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The Villages
Tuesday, November 15, 2022

New App Makes Managing Hypertension and Heart Failure Easier

Only 3 minutes twice per day tracks diet and sodium intake for patients and providers

Maine-based heart failure nurse Lesley Hanselman saw it happen over and over again. Newly diagnosed hypertension and heart failure patients were told what to do, but not given simple tools to do it with.

“Making any lifestyle change is difficult,” she says. “But keeping track of what you eat and drink, trying to figure out how much sodium is in those foods, how many ounces of fluid you are consuming, your mood throughout the day and other things providers commonly ask to stay on top of? Even those with the greatest intentions couldn’t do it for long. I figured there had to be a better way.”

That better way is an app called Cormeum.

Cormeum AppMore than one year in the making, the Cormeum app lets hypertension and heart failure patients input and track the things their providers recommend. “All you need to do is enter your basic food choices and the app does the rest.”, notes Hanselman.

When a patient enters a food or drink into the Cormeum app, it automatically calculates calories, sodium intake and more. Patients can set targets and the app will automatically track daily progress and trends over time. If desired, they can output data in chart form to share with their providers.

“Entering foods takes a little getting used to”, says Hanselman, “but one great thing about the app is that it recognizes your favorites and keeps them at the top of the list, so the next time you eat, let’s say, ‘scrambled eggs’ for breakfast, it will be right there. All you need to do is click on it and you’re done.”

Customizable Features Put Users in Control

The team that developed Cormeum put a premium on adding features like twice-daily reminders that remind users to enter the information they want to track while it’s fresh in their mind and the ability to track their daily use of medications. The result is a snapshot that patients and providers can use to better manage their hypertension or heart failure treatment.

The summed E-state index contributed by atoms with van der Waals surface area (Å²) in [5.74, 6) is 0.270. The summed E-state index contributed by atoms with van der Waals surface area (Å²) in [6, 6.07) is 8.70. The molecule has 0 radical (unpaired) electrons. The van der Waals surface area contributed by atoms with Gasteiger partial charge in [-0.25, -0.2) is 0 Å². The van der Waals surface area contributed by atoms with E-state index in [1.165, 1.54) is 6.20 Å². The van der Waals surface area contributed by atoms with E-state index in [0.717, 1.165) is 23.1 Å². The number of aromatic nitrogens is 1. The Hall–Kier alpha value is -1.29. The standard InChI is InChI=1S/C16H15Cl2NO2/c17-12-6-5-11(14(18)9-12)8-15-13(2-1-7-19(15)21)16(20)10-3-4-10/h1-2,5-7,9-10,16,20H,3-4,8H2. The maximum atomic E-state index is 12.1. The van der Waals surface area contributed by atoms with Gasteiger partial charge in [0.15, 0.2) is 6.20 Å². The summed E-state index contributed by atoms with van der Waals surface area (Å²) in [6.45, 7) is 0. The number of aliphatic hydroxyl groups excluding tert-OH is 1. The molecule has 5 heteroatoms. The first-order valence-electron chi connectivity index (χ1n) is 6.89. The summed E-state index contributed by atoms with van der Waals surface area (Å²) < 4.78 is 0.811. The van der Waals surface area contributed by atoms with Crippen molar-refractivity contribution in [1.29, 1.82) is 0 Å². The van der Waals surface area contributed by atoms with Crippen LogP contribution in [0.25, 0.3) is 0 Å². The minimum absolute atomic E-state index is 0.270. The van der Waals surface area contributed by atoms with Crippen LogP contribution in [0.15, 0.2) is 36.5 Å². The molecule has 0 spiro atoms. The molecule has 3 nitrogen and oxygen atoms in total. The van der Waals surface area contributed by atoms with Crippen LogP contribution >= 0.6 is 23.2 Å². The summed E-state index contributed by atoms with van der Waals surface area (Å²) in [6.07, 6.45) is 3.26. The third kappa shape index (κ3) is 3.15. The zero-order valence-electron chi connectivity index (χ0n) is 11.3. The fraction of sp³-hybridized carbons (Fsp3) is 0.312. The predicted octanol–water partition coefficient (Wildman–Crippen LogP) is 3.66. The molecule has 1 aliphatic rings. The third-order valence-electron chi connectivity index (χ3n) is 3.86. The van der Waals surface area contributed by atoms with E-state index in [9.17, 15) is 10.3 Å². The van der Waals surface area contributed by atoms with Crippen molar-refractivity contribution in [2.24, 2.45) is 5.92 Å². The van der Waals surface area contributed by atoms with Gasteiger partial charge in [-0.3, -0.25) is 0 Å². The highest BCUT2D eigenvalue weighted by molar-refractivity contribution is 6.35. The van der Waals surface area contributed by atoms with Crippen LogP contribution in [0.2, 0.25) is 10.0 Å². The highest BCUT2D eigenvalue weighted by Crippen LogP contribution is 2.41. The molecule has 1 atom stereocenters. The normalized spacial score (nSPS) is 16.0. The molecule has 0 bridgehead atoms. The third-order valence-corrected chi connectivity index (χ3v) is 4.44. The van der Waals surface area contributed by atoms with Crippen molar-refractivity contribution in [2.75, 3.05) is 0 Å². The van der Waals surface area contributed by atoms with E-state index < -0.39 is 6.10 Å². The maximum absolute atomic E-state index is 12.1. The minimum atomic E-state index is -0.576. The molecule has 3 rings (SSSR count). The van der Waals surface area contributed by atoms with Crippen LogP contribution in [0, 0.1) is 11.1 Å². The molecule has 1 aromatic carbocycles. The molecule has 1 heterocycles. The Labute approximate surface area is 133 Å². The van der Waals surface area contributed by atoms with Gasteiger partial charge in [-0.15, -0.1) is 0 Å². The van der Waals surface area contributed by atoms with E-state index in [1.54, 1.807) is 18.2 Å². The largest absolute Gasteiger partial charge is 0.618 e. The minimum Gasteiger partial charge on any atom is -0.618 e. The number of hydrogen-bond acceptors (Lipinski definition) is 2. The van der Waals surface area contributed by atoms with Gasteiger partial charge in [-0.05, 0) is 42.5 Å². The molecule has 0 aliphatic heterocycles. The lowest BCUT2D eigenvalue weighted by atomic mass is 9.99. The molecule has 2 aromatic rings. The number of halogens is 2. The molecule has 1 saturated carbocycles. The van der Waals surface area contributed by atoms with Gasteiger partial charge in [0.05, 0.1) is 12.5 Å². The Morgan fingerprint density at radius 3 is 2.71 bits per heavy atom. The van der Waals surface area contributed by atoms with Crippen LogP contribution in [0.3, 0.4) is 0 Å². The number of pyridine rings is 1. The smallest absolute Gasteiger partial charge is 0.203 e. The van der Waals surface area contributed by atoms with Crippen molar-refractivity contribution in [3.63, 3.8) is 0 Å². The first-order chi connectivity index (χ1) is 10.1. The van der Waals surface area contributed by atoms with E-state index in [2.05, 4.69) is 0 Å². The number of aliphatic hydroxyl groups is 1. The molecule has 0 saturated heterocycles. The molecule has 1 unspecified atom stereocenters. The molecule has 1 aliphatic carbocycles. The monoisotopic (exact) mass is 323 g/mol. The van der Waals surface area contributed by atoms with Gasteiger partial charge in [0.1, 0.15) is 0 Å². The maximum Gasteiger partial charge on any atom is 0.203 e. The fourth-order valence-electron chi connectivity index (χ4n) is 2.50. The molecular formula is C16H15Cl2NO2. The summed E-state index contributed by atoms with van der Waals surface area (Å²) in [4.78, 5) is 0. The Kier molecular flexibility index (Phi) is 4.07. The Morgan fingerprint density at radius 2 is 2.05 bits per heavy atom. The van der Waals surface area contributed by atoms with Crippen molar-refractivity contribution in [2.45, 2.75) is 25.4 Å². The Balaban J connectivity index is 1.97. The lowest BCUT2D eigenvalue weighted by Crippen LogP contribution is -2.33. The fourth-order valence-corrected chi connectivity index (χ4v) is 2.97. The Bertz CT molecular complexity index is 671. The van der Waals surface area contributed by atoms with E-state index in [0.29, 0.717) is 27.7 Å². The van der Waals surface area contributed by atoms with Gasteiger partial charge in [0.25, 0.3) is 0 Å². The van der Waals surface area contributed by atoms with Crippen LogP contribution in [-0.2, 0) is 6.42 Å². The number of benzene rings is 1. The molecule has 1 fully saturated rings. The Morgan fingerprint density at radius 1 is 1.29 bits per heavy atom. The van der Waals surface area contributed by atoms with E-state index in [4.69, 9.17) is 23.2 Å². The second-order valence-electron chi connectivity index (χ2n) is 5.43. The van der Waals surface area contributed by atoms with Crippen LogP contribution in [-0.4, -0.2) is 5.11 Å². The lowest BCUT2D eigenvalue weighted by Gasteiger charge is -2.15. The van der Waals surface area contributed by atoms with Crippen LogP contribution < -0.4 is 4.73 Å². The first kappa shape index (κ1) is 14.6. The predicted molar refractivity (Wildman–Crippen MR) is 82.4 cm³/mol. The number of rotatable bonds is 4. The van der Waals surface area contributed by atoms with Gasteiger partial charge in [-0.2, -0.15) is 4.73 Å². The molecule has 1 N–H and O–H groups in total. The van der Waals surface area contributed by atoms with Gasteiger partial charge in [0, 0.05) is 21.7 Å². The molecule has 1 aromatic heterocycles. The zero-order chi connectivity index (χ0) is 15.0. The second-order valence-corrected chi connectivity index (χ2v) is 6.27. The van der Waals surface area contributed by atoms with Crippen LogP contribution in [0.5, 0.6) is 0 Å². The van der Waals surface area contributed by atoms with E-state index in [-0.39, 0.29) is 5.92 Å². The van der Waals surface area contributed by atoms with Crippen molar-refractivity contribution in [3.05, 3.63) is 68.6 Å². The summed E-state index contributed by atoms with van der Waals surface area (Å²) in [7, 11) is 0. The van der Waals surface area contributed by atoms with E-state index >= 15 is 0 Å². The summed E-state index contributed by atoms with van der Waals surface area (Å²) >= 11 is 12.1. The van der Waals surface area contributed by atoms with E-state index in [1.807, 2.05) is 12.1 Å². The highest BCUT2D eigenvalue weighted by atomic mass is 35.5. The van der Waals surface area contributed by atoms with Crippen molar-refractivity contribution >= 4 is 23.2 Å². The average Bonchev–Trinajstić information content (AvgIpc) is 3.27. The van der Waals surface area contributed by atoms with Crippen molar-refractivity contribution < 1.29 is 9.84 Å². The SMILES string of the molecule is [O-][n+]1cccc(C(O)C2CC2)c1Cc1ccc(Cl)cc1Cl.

“We’ve found that most people are alarmed by the initial readings showing the amount of sodium in their diets — what we’ve come to call ‘sodium shock.’ But rather than being discouraged by it, we encourage patients to look at those readings as establishing a baseline for making positive changes and working toward the results they, their families and their providers would like to see. Even small changes can move things in the right direction.”, says Hanselman.

Heart-Friendly Recipes that Encourage Healthy Choices

Cormeum SaladMaking changes to your diet can be difficult, especially since so many convenience-based foods are so full of sodium. Like other life changes, the time-honored way to make them stick is to make them incrementally. To help make “eating healthier” easier, Cormeum has worked with award-winning chef Ken Bergeron (author of the groundbreaking book Professional Vegetarian Cooking), to develop a robust recipe section on the Cormeum website. Ranging from simple salads (like the Avocado, Orange and Red Onion Salad shown here) to a crowd pleasing pot of vegetarian chili and Icebox Chocolate Cake, it’s easy to find something tasty to work into your diet.

Free 2-week Trial

CormeumYou can “test drive” the Cormeum app for two weeks free-of-charge. No credit card required. After two weeks, if you wish to continue using the app, all it takes is a one-time, lifetime fee of $9.95. There are no monthly subscription fees to keep track of and no gimmicks. It may just be the best value out there for monitoring your health. You can download the app from the Apple App Store or Google Play. To learn more about the Cormeum app or to check out recipes, visit www.CormeumApp.com. 

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